When they gave her the parking spot out front, they also gave a picture of her stalker to the security guards.
“They didn’t need to tell security why, but they said ‘Do not let this person into the building,’” she said. “Security was always good, but they were even more vigilant.”
Her bosses also told her she could take time off if necessary, something she took advantage of — but just for one week.
“I had to take that week off, because there was an arrest warrant out for my perpetrator, but he hadn’t been arrested yet,” said Davies. “I had to actually go to a secure location and take my children out of school until he was incarcerated.”
Another relief was flexibility. Her employer said she could come and go from the office as needed during this time.
“They said to me, ‘Do not stress if you must get up and walk out of the office. You do not have to explain yourself to anyone,’” she said, adding that the flexibility can help people avoid routines that can make it easier for the stalker to find them.
The employer also kept what was happening in strict confidence, which was hugely important to her.
“I was incredibly ashamed because my stalker was someone I invited into my life,” she said. “This dramatic situation somehow felt like an epic fail on my part.”
In her case, several of her office colleagues were contacted by him — but everyone kept it confidential and only discussed the matter with her and the HR department. “Victims have the right to privacy,” she said.
Advice for people in her shoes
For people who are going through a stalker situation, Davies’ advice is to listen to yourself and trust your instincts.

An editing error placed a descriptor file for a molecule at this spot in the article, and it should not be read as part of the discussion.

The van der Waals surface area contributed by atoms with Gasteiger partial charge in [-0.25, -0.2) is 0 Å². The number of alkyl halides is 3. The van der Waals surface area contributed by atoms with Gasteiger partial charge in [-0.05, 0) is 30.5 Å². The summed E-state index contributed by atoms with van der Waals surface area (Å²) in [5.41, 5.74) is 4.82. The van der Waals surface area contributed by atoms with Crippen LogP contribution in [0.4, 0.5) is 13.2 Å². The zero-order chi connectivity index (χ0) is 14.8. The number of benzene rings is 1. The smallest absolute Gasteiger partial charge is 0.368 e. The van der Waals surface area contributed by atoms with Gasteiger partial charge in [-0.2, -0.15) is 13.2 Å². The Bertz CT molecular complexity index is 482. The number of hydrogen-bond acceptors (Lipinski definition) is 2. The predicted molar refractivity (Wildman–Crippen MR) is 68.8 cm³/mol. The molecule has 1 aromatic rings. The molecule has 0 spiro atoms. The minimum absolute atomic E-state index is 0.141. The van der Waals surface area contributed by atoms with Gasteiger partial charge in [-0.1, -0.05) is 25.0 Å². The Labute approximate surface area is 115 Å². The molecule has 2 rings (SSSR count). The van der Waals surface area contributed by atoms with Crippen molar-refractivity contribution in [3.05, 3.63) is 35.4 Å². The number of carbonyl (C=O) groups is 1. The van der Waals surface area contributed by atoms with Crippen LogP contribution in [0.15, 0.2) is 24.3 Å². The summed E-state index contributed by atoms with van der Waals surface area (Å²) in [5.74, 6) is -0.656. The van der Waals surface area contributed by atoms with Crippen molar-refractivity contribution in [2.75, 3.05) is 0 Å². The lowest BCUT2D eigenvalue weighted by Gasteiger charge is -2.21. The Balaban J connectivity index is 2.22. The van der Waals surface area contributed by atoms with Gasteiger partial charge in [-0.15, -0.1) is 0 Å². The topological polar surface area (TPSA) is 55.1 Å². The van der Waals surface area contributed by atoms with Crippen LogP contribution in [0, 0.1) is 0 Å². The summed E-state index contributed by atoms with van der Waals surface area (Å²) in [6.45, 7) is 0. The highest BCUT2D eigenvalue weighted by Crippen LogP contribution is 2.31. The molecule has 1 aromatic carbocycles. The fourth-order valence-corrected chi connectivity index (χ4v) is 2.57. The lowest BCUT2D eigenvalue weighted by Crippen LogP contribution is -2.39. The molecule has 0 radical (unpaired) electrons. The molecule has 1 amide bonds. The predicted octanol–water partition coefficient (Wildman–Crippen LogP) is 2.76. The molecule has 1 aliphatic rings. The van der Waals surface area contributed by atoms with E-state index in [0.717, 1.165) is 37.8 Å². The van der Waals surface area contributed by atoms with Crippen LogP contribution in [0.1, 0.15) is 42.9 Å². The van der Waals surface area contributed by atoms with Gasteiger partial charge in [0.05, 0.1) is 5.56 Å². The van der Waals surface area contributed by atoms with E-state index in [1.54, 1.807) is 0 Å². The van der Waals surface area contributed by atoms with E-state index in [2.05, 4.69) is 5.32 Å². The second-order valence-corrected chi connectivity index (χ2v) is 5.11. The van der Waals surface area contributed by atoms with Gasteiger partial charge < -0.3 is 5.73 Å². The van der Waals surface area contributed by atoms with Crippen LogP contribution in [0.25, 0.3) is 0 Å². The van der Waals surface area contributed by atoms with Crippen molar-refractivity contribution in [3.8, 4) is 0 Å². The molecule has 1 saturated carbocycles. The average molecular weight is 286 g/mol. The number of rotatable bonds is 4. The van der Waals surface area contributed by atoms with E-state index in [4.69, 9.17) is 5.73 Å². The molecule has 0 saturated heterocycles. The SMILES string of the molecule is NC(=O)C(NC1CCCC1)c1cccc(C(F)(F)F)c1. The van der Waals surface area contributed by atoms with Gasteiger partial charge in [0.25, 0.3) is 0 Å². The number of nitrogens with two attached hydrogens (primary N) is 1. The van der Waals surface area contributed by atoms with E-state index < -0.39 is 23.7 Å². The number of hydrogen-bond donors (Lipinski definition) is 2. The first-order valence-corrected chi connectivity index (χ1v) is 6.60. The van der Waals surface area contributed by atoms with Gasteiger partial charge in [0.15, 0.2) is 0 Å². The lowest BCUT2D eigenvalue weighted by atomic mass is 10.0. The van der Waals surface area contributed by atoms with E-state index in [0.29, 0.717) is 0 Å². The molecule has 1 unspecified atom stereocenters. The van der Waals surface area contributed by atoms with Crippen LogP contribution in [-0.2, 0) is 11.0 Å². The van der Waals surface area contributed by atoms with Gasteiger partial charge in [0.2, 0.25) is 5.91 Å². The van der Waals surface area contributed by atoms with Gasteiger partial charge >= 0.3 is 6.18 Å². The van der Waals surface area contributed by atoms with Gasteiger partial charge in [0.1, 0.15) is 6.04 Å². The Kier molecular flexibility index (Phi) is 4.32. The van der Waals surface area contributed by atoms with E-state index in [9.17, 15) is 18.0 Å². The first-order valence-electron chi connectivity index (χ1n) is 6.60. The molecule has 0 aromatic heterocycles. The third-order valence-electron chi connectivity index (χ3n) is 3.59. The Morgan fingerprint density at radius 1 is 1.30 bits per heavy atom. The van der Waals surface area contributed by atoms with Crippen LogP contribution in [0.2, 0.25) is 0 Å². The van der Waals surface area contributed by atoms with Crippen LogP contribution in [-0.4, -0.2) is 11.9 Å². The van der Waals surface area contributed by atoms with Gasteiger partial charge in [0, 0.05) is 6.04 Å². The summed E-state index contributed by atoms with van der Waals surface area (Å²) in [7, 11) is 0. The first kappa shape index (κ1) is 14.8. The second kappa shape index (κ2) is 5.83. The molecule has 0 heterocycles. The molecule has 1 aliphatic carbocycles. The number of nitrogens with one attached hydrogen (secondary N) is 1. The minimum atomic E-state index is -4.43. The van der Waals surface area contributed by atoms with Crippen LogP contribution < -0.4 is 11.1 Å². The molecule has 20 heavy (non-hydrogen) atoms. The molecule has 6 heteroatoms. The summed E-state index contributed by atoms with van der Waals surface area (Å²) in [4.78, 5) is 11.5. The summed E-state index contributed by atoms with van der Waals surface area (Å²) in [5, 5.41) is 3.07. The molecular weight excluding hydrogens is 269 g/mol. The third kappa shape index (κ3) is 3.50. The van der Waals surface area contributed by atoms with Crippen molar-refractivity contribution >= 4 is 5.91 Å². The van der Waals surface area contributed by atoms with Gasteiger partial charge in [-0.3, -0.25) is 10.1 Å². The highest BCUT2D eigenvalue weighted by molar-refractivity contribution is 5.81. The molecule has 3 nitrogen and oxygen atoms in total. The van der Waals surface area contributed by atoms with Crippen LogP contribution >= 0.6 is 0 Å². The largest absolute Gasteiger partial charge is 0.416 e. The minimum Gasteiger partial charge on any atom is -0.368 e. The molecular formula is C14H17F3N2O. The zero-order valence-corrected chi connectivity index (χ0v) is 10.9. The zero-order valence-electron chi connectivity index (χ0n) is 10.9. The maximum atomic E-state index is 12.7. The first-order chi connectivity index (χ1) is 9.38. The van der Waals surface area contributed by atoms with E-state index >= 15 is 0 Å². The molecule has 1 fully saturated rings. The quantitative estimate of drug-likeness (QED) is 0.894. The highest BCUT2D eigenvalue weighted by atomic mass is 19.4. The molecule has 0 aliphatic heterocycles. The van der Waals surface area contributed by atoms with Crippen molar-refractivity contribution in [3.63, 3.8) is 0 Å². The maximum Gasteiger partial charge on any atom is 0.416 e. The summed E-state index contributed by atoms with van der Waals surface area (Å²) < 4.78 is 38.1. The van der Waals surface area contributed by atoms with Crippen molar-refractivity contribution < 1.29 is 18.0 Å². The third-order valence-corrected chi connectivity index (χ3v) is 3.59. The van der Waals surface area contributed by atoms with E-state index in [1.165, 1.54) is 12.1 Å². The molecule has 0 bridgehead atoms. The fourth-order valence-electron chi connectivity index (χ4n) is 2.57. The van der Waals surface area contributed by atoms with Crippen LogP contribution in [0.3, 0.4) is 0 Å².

“Do you feel afraid? If you feel afraid, there’s probably a good reason why you do,” she said. “Often our gut will tell us, ‘Oh, I feel like someone is watching me right now.’ It’s a strange thing, but our gut is very powerful, and it’s put there for a reason.”
The other thing to remember is that you said “no.”
“I love that expression ‘No is a complete sentence.’ If you’ve asked them not to contact you, and you haven’t engaged with them, and they continue — that is stalking behaviour,” she said.
Being the victim of a stalker can be traumatizing, she said, and trauma can change your brain and the way you live your life.
“It’s always at the back of your mind,” she said. “I have a Doberman now. He’s an amazing dog, and his name is Riker. My ‘Number One,’ if you’re a Star Trek fan. I have a security system. I don’t have a routine.”
The last word
Her parting bit of advice for employers is remember that they don’t need to be the hero in the story.
“You’re their employer. You don’t know everything, so don’t pretend that you do,” she said. “Direct them to the places where they can get that professional advice and support such as an EAP or a lawyer.”
“It’s not your problem to solve. It’s your problem to support,” she said.